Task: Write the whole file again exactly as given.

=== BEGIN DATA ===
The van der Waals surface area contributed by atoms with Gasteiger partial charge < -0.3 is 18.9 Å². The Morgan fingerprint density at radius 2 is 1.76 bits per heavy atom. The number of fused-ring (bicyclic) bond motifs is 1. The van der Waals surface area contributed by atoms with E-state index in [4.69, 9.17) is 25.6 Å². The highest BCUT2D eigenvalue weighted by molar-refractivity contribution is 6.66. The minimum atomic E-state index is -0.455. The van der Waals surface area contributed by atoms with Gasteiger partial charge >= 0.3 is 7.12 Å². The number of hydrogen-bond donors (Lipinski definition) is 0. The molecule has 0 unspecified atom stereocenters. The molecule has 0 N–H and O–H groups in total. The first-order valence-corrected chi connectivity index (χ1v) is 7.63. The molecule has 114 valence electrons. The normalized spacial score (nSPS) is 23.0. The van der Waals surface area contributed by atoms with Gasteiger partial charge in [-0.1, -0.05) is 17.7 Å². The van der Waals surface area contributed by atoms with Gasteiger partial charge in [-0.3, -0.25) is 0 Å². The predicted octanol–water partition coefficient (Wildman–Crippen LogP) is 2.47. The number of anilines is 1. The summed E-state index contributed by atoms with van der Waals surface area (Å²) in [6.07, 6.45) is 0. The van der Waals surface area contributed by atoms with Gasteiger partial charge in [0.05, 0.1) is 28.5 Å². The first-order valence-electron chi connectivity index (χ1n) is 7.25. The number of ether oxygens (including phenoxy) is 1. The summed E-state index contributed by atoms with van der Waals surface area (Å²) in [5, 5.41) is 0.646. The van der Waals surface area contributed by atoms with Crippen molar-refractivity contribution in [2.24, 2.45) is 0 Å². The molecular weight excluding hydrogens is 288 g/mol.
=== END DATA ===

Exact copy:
The van der Waals surface area contributed by atoms with Gasteiger partial charge < -0.3 is 18.9 Å². The Morgan fingerprint density at radius 2 is 1.76 bits per heavy atom. The number of fused-ring (bicyclic) bond motifs is 1. The van der Waals surface area contributed by atoms with E-state index in [4.69, 9.17) is 25.6 Å². The highest BCUT2D eigenvalue weighted by molar-refractivity contribution is 6.66. The minimum atomic E-state index is -0.455. The van der Waals surface area contributed by atoms with Gasteiger partial charge >= 0.3 is 7.12 Å². The number of hydrogen-bond donors (Lipinski definition) is 0. The molecule has 0 unspecified atom stereocenters. The molecule has 0 N–H and O–H groups in total. The first-order valence-corrected chi connectivity index (χ1v) is 7.63. The molecule has 114 valence electrons. The normalized spacial score (nSPS) is 23.0. The van der Waals surface area contributed by atoms with Gasteiger partial charge in [-0.1, -0.05) is 17.7 Å². The van der Waals surface area contributed by atoms with Gasteiger partial charge in [-0.3, -0.25) is 0 Å². The predicted octanol–water partition coefficient (Wildman–Crippen LogP) is 2.47. The number of anilines is 1. The summed E-state index contributed by atoms with van der Waals surface area (Å²) in [6.07, 6.45) is 0. The van der Waals surface area contributed by atoms with Gasteiger partial charge in [0.05, 0.1) is 28.5 Å². The first-order valence-electron chi connectivity index (χ1n) is 7.25. The number of ether oxygens (including phenoxy) is 1. The summed E-state index contributed by atoms with van der Waals surface area (Å²) in [5, 5.41) is 0.646. The van der Waals surface area contributed by atoms with Crippen molar-refractivity contribution in [2.24, 2.45) is 0 Å². The molecular weight excluding hydrogens is 288 g/mol.